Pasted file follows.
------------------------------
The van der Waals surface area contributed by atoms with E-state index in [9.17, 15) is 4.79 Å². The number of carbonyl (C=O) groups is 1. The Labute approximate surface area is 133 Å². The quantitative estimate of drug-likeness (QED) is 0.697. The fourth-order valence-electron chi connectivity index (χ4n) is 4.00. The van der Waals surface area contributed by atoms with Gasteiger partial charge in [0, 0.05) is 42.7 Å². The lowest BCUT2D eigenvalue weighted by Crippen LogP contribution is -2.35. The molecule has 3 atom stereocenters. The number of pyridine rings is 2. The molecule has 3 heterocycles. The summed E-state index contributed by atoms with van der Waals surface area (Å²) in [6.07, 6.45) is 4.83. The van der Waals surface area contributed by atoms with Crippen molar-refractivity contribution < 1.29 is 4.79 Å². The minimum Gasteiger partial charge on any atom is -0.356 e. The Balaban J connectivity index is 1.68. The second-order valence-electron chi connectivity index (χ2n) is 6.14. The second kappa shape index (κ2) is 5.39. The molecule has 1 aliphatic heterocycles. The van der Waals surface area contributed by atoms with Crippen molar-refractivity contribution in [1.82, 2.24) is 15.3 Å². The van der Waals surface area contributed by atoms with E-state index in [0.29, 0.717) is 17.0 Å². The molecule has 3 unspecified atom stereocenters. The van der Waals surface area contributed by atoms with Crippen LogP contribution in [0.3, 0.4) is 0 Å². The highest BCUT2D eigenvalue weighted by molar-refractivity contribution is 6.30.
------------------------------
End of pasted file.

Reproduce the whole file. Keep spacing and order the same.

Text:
The van der Waals surface area contributed by atoms with E-state index in [9.17, 15) is 4.79 Å². The number of carbonyl (C=O) groups is 1. The Labute approximate surface area is 133 Å². The quantitative estimate of drug-likeness (QED) is 0.697. The fourth-order valence-electron chi connectivity index (χ4n) is 4.00. The van der Waals surface area contributed by atoms with Gasteiger partial charge in [0, 0.05) is 42.7 Å². The lowest BCUT2D eigenvalue weighted by Crippen LogP contribution is -2.35. The molecule has 3 atom stereocenters. The number of pyridine rings is 2. The molecule has 3 heterocycles. The summed E-state index contributed by atoms with van der Waals surface area (Å²) in [6.07, 6.45) is 4.83. The van der Waals surface area contributed by atoms with Crippen molar-refractivity contribution < 1.29 is 4.79 Å². The minimum Gasteiger partial charge on any atom is -0.356 e. The Balaban J connectivity index is 1.68. The second-order valence-electron chi connectivity index (χ2n) is 6.14. The second kappa shape index (κ2) is 5.39. The molecule has 1 aliphatic heterocycles. The van der Waals surface area contributed by atoms with Crippen molar-refractivity contribution in [1.82, 2.24) is 15.3 Å². The van der Waals surface area contributed by atoms with E-state index in [0.29, 0.717) is 17.0 Å². The molecule has 3 unspecified atom stereocenters. The van der Waals surface area contributed by atoms with Crippen LogP contribution in [0.3, 0.4) is 0 Å². The highest BCUT2D eigenvalue weighted by molar-refractivity contribution is 6.30.